Penangite Chui Lim shares with us her musings of her favourite island.
By Chui Lim
Food glorious food is what comes to mind when people talk about Penang. After all, Penang was cited by TIME as having “the best street food in Asia” and where “nowhere else can such great tasting food be so cheap”. CNN Travel has also showered accolades on Penang as “one of the world’s top eating destinations” with CNN Go naming Penang’s assam laksa as “the world’s No. 7 most delicious food”. Penang’s char kway teow has also been included by Huffington Post as “one of its 19 delicacies you can’t come home without trying.”
The ‘Pearl of the Orient’ has however much more to offer than its delicious variety of food. It is a growing vibrant arts and culture centre. Art is everywhere if you find it – be it in the Penang State Art Gallery, Hin Bus Depot or in popular streets like Armenian and Ah Quee. The many temples, mosques and places of worship also attest to the diversity of culture in Penang. But what may have been often overlooked are the “spaces of quiet” other than the parks, hills and beaches where one can retreat to and bask in God’s gift of artistry, to take it in and just Being, away from the hustle and bustle in Georgetown .
Irene Cho starts her day off at the crack of dawn seeking out these ‘spaces of quiet’ and heads usually for the clan jetties at Weld Quay. The Tan and Yeoh jetties she ritually visits are amongst the oldest of six clan jetties built to house descendants of the pioneer immigrants from China who came to work as labourers or ‘coolies’ in the expanding Penang Harbour and the construction of Weld Quay in 1882 . These ‘water villages’ are built on stilts and represent a piece of Penang’s history and legacy but have repeatedly faced threats of demolition due to their fire-prone wooden structures. Fortunately when the dossier for World Heritage inscription was prepared in 2008, the clan jetties were included as part of Georgetown’s Heritage Trail. It is in these ” spaces of quiet ” that she can delve into her inner self and communicate her passion through her camera to capture some of the spectacular sunrise and of egrets and kingfisher feeding on their catch of the day at the Tan and Yeoh jetties .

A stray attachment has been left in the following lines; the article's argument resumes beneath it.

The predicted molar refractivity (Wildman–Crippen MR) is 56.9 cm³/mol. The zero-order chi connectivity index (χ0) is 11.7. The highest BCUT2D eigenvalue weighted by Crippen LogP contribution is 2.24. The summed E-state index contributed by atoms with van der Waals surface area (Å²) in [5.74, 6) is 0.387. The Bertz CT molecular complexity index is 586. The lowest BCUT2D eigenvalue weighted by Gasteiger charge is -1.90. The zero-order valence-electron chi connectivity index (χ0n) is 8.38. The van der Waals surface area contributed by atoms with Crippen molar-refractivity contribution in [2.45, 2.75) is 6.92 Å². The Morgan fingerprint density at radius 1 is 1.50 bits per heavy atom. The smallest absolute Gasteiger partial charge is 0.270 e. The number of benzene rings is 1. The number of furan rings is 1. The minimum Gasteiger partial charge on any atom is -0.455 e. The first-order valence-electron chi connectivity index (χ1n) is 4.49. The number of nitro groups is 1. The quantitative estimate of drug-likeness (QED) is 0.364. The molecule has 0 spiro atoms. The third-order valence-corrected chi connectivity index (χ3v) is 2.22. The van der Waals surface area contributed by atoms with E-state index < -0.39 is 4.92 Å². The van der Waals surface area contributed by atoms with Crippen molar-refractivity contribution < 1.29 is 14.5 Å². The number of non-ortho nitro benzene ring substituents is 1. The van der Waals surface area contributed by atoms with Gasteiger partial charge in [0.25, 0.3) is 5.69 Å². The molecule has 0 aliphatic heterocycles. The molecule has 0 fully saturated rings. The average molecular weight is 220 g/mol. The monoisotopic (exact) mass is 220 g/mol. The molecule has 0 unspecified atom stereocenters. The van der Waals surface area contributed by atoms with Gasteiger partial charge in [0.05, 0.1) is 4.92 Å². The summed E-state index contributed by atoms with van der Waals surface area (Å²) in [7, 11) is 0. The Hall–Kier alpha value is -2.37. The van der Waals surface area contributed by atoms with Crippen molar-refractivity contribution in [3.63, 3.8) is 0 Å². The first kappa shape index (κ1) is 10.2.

When you see the egret doing the tango or salsa in these fabulous photos, doesn’t Johnny Tillotson’s ‘Poetry In Motion’ come to mind? The Little Egret is a specie of the small white heron in the family Ardeidae and can be found mostly in shallow water and on land consuming a variety of small fish, prawns or creatures. Before the construction of Gurney Wharf in 2016, egrets were mostly found feeding at the mud flats of Gurney Drive. It breeds colonially, often with other species of water birds, making a platform nest of sticks in a tree or bush .
The ‘dance’ of the egret with the ‘blackbird’ captured here on 4 December 2017 was at Karpal Singh Drive which is a seafront promenade within the suburb of Jelutong near Georgetown. It is named after the ‘Tiger of Jelutong,’ the revered late Karpal Singh, who despite a motor vehicle accident in 2005 which confined him to a wheelchair, continued with his illustrious legal and political career till his untimely death in another motor accident on 17 April 2014.
The scaly- breasted Munia is native to tropical Asia and is known in the pet trade as nutmeg manikin or spice finch. They thrive mostly in grassland but have adapted well in urban areas nesting in gardens. They feed mainly on seeds and their conical beaks and thick tongues help in de- husking seeds from heads of grass. June to September is its nesting season and as long as the little bird has humans who enjoy its presence and take care not to disturb its habitat, it can peacefully coexist with us. While their calls could be considered noisy by some people, they are sweet music to Irene Cho’s ears !
*Featured image by Chui Lim.
*This is the first of a two-part narrative by writer Chui Lim exclusively for Uppre. Read the second part here.